Improperly developed shorelines can impact water quality, property values, fish and wildlife habitat, and relationships with neighbours. It can also result in hefty fines.
Building setbacks, permits, type of structure, size, location and materials are just some of the points that need to be taken into consideration to protect your shoreline environment. But with a little planning you can make sure you do it right.
Permits & Approvals
Before you start, make sure your paperwork is complete. It is your responsibility to make sure you meet the terms of all existing laws and regulations, which may involve more than one agency. For help in getting started, visit our Permits and Approvals section.
Developing too close to a shoreline can be a serious threat to a lake’s water quality. Building setbacks ensure you’re not building too close to the shoreline; helping reduce the risk of flooding and erosion, protecting water quality, maintaining wildlife habitat and more. Be sure to check your provincial building codes and municipal by-laws.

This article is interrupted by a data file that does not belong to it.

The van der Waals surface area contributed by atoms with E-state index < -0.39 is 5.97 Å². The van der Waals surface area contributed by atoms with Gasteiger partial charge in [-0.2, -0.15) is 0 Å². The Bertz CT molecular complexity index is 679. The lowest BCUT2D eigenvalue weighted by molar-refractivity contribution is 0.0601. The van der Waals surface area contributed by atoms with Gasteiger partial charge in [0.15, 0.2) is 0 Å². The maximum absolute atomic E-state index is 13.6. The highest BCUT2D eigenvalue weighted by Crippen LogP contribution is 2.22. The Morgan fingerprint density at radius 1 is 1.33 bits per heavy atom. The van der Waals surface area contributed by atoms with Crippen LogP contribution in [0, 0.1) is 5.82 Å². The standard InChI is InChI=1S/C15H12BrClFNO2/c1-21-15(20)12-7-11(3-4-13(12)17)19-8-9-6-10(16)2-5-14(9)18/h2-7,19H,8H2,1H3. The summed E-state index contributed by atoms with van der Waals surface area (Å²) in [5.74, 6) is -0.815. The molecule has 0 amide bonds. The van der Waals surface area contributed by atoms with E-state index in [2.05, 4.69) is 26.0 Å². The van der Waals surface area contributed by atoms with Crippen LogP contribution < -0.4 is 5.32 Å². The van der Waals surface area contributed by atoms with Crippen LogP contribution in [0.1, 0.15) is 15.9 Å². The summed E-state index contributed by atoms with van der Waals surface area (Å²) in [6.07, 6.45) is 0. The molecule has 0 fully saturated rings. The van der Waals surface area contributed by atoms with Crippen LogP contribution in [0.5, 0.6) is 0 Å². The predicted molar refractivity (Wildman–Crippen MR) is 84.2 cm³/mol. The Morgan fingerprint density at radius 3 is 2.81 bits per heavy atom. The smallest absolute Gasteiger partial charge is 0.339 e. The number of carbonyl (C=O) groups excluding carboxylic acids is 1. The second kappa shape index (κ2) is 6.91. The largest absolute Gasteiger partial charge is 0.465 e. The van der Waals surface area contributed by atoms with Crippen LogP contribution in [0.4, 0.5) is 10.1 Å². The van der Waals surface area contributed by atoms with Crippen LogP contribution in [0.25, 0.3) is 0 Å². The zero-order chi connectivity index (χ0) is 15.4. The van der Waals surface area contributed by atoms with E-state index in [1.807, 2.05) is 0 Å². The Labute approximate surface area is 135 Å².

When building close to a shoreline, there are some general guidelines to follow:
- Leave as much vegetation in place as you can. This will help keep soils in place and reduce the amount of erosion.
- Keep heavy machinery to required areas only. This will limit the amount of soil compaction and reduce impacts to vegetation.
- Try not to disrupt rocks, logs, dead trees, brush piles and stumps as much as you can. These are important to wildlife.
- Assemble as much as possible upland rather than on or near the shore so you don’t pollute the water.
- Use filter cloths, hay bales or silt fences to protect against erosion.
- Cover fill piles with tarps to prevent soil from being washed away.
- Avoid building during wet seasons to minimize soil damage by heavy equipment.
- Use galvanized steel and corrosion-resistant materials for docks or other in-water structures. They’ll cost more initially, but they’ll last longer.
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